August Wilson wrote his first notable play in 1979, Jitney, for which he earned a fellowship at the Minneapolis Playwright Center.
In 1981, Wilson married Judy Oliver. The following year, his new play, Ma Rainey's Black Bottom, was accepted at the Eugene O'Neill Playwright's Conference. The year 1982 was particularly fruitful for Wilson, as it marked his introduction to Lloyd Richards, who went on to direct Wilson's first six Broadway plays.
Wilson's play Fences premiered on Broadway in 1987, earning the playwright his first Pulitzer Prize as well as a Tony Award. Joe Turner opened on Broadway in 1988.
Wilson divorced Judy Oliver in 1990. He took home another Pulitzer Prize that same year, this time for The Piano Lesson, following its Broadway premiere.
A collection of Wilson's work, entitled Three Plays by August Wilson, was published in book form in 1991. The following year brought the Broadway premiere of Two Trains Running.
In 1994, Wilson married for the third time, to a costume designer named Constanta Romero. Seven Guitars made its way to the Broadway stage two years later, followed by the birth of Wilson's and Romero's daughter, Azula, in 1997
August Wilson center for American culture:
One of only two major arts institutions in the world named for Pulitzer Prize and Tony Award-winning playwright and Pittsburgh native August Wilson, the August Wilson Center for African American Culture engages regional and national audiences in its mission of preserving, presenting, interpreting, celebrating and shaping the art, culture and history of African Americans utilizing the rich history, legacy and culture of African Americans from Western Pennsylvania as a foundation. From its new home in a vibrant Cultural District, the sleekly modern August Wilson Center offers multiple exhibition galleries, a 486-seat theater for performances in all genres, an education center for classes, lectures and hands-on learning, and dazzling spaces for community programs and events. The Center is a place like no other for experiencing theater, dance, music, history, film, literature, visual art, interactive education and spectacular entertainment, all under one roof.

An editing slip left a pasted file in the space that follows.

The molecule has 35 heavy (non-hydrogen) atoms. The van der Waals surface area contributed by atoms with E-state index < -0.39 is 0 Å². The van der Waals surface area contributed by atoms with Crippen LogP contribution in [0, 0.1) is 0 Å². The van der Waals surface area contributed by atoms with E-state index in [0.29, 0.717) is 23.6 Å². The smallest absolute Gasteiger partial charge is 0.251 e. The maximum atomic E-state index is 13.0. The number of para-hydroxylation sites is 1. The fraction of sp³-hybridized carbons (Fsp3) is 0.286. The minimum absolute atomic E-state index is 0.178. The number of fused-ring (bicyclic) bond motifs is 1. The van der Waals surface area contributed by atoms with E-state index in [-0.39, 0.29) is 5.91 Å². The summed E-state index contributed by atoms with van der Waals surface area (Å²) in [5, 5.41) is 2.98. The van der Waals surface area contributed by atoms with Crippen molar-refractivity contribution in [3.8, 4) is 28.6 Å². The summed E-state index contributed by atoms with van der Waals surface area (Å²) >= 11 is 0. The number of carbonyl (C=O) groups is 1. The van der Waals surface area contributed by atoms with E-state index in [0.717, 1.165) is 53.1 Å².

August Wilson about.com:
Pulitzer Prize winning playwright August Wilson (April 27, 1945 - October 2, 2005) is one of the most influential writers in American theater. He is best known for his unprecedented cycle of 10 plays, often called the Pittsburgh Cycle because all but one play is set in the Pittsburgh neighborhood where August Wilson grew up. The series of plays chronicle the tragedies and aspirations of African Americans during each decade of the 20th century.
Newyorktimes.com august Wilson:
By the time he was 20, Mr. Wilson had decided he was a poet. He submitted poems to Harper's and other magazines while supporting himself with odd jobs, and began dressing in a style that raised eyebrows among his peers. While most of the young men of the time were dressing down, Mr. Wilson was always meticulously turned out in jackets, ties and white shirts selected from thrift shops. Later he would be known for his trademark porter's cap.
Inspired by the Black Power movement then gaining momentum, Mr. Wilson and a group of fellow poets founded a theater workshop and an art gallery, and in 1968 Mr. Wilson and his friend Rob Penny founded the Black Horizons on the Hill Theater. Mr. Wilson was the director and sometimes an actor, too, although he had no experience, and learned about directing by checking a how-to manual out of the library. The company was without a performance space and staged shows in the auditoriums of local elementary schools. Tickets were sold, for 50 cents a pop, by chatting up people on the streets right before a performance.
But Mr. Wilson's aspirations as an author were still being channeled into poetry; after an abortive effort to write a play for his theater, he set aside playwriting for almost a decade. He came home to drama almost by